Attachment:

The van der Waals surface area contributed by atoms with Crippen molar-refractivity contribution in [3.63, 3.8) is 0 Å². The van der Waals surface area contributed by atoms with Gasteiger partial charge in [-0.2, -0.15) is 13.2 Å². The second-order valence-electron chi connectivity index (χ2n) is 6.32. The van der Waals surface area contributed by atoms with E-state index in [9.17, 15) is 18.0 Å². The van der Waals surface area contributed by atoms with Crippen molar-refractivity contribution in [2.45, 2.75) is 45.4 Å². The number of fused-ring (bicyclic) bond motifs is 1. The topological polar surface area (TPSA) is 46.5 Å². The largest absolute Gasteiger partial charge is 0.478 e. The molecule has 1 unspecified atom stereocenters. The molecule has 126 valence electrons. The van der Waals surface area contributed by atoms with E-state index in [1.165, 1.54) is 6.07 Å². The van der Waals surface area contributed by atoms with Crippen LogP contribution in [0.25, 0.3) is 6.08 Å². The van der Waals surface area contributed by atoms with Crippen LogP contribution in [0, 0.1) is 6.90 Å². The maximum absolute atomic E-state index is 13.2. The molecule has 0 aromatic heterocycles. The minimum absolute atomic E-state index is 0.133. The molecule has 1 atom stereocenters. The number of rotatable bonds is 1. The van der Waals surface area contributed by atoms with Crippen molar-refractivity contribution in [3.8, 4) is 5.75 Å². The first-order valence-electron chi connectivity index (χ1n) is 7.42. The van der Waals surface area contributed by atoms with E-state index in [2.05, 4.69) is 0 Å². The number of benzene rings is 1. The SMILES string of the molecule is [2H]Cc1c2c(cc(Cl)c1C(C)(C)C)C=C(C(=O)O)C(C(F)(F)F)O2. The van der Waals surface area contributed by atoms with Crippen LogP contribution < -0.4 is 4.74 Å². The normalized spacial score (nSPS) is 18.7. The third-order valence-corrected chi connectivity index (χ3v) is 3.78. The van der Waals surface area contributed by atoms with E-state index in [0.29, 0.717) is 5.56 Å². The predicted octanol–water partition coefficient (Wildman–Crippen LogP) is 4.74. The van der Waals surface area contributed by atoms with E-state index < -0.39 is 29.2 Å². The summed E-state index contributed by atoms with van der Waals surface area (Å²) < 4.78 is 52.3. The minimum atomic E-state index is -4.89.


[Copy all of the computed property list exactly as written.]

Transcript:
The van der Waals surface area contributed by atoms with Crippen molar-refractivity contribution in [3.63, 3.8) is 0 Å². The van der Waals surface area contributed by atoms with Gasteiger partial charge in [-0.2, -0.15) is 13.2 Å². The second-order valence-electron chi connectivity index (χ2n) is 6.32. The van der Waals surface area contributed by atoms with E-state index in [9.17, 15) is 18.0 Å². The van der Waals surface area contributed by atoms with Crippen molar-refractivity contribution in [2.45, 2.75) is 45.4 Å². The number of fused-ring (bicyclic) bond motifs is 1. The topological polar surface area (TPSA) is 46.5 Å². The largest absolute Gasteiger partial charge is 0.478 e. The molecule has 1 unspecified atom stereocenters. The molecule has 126 valence electrons. The van der Waals surface area contributed by atoms with E-state index in [1.165, 1.54) is 6.07 Å². The van der Waals surface area contributed by atoms with Crippen LogP contribution in [0.25, 0.3) is 6.08 Å². The van der Waals surface area contributed by atoms with Crippen LogP contribution in [0, 0.1) is 6.90 Å². The maximum absolute atomic E-state index is 13.2. The molecule has 0 aromatic heterocycles. The minimum absolute atomic E-state index is 0.133. The molecule has 1 atom stereocenters. The number of rotatable bonds is 1. The van der Waals surface area contributed by atoms with Crippen molar-refractivity contribution in [3.8, 4) is 5.75 Å². The first-order valence-electron chi connectivity index (χ1n) is 7.42. The van der Waals surface area contributed by atoms with E-state index in [2.05, 4.69) is 0 Å². The number of benzene rings is 1. The SMILES string of the molecule is [2H]Cc1c2c(cc(Cl)c1C(C)(C)C)C=C(C(=O)O)C(C(F)(F)F)O2. The van der Waals surface area contributed by atoms with Crippen LogP contribution < -0.4 is 4.74 Å². The normalized spacial score (nSPS) is 18.7. The third-order valence-corrected chi connectivity index (χ3v) is 3.78. The van der Waals surface area contributed by atoms with E-state index in [0.29, 0.717) is 5.56 Å². The predicted octanol–water partition coefficient (Wildman–Crippen LogP) is 4.74. The van der Waals surface area contributed by atoms with E-state index < -0.39 is 29.2 Å². The summed E-state index contributed by atoms with van der Waals surface area (Å²) < 4.78 is 52.3. The minimum atomic E-state index is -4.89.